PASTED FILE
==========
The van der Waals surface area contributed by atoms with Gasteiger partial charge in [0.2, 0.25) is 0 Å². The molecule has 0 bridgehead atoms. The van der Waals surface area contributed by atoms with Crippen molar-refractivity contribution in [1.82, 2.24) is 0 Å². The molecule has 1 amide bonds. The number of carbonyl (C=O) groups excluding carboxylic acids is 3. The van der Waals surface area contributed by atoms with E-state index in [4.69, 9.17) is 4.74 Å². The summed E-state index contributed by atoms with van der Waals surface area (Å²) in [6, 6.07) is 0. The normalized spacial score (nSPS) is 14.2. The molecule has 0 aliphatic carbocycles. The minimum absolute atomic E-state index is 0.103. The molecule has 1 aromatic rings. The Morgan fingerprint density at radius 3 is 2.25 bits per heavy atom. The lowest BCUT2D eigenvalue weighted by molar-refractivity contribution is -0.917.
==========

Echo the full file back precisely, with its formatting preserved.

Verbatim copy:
The van der Waals surface area contributed by atoms with Gasteiger partial charge in [0.2, 0.25) is 0 Å². The molecule has 0 bridgehead atoms. The van der Waals surface area contributed by atoms with Crippen molar-refractivity contribution in [1.82, 2.24) is 0 Å². The molecule has 1 amide bonds. The number of carbonyl (C=O) groups excluding carboxylic acids is 3. The van der Waals surface area contributed by atoms with E-state index in [4.69, 9.17) is 4.74 Å². The summed E-state index contributed by atoms with van der Waals surface area (Å²) in [6, 6.07) is 0. The normalized spacial score (nSPS) is 14.2. The molecule has 0 aliphatic carbocycles. The minimum absolute atomic E-state index is 0.103. The molecule has 1 aromatic rings. The Morgan fingerprint density at radius 3 is 2.25 bits per heavy atom. The lowest BCUT2D eigenvalue weighted by molar-refractivity contribution is -0.917.